is an honors BA student in Tel Aviv university studying Political Science and Geography with an emphasis on city planning and an interest in the effect of politics and society on urbanism and architecture. A member of the Merchav movement for Israeli urbanism since 2009. Joined the laboratory for contemporary urban design (LCUD) in 2010 and is currently starting a research project on urban parks near the Tel Aviv sea shore.
is a honors BA student in Tel Aviv University studying geography and political science. Hallel joined the Laboratory for Contemporary Urban Design (LCUD) in 2013 and is currently involved in a research project on design codes in Mediterranean climate, examining urban parks near the Tel Aviv sea shore.
Carmel is a student of the Adi Lautman Interdisciplinary Program for Outstanding Students. In 2010 she joined the Laboratory for Contemporary Urban Design (LCUD) as a research assistant to Dr. Tali Hatuka. Currently she is doing a dual degree: LL.B. degree in law and M.A. in Urban Studies. Her research work focuses mainly on socio-spatial aspect of waste in urban environments.
received her BA degree from the Department of Geography and Human Environment at Tel Aviv University (2013). She joined the Laboratory for Contemporary Urban Design (LCUD) in 2012 where she was involved in a comparative research project examining and analyzing industrial areas throughout Israel.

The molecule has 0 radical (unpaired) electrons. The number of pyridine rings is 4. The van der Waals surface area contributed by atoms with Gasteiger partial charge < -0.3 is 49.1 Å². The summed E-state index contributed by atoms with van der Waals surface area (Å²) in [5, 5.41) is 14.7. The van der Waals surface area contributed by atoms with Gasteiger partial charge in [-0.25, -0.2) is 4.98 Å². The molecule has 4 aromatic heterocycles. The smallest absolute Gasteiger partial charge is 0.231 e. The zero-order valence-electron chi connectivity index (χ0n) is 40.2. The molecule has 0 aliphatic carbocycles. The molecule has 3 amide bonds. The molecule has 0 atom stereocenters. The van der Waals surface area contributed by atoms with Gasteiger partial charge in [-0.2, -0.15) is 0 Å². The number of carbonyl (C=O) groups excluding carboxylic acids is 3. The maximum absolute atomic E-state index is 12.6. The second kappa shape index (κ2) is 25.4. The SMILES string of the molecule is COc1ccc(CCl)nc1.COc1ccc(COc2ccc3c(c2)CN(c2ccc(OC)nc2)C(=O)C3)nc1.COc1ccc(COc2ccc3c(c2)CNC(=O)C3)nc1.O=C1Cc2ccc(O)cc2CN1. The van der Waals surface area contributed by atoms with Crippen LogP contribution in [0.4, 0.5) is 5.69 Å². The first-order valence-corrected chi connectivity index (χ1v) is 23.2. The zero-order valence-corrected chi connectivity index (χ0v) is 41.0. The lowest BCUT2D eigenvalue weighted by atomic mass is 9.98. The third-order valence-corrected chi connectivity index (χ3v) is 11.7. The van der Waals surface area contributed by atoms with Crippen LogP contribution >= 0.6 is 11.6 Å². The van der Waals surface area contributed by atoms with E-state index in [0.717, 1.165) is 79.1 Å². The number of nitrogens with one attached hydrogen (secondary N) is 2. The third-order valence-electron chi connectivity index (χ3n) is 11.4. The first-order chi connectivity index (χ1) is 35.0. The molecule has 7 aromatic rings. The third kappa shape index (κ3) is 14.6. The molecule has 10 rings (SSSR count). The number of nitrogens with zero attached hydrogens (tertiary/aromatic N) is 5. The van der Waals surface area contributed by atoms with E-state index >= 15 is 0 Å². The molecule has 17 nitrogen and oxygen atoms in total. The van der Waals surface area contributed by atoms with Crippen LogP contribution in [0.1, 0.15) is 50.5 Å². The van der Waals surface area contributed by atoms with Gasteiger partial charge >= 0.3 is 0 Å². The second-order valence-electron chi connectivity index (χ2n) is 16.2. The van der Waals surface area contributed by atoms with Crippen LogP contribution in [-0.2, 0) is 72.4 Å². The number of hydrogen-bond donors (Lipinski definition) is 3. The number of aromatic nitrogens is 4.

received his B.Arch. degree from the Bezalel Academy of Arts and Design (2006). Currently, he works as an urban planner at FSJ Architects & Urban Planners firm. Michael joined the Laboratory for Contemporary Urban Design (LCUD) in 2009. His Master’s thesis, entitled “The Future Development of Urban Centers in New Towns”, investigates planning, conflicts and public space in new cities.
received her B.Arch degree from the School of Planning and Architecture, New Delhi (2006), after which she worked as an Architect in Singapore for 2 years. In 2008 she joined the S.M.Arch.S. Architecture + Urbanism program at MIT. She is interested in using urban design as a tool to understand social, ecological and economic issues. During the summer of 2010 she joined LCUD as a summer research fellow.
received her B.Arch (2010) from Tel Aviv University. Currently she is doing an M.A. in Urban Studies. Inbal joined the Laboratory for Contemporary Urban Design (LCUD) in 2015 and was involved in planing N.O.A.M industrial site.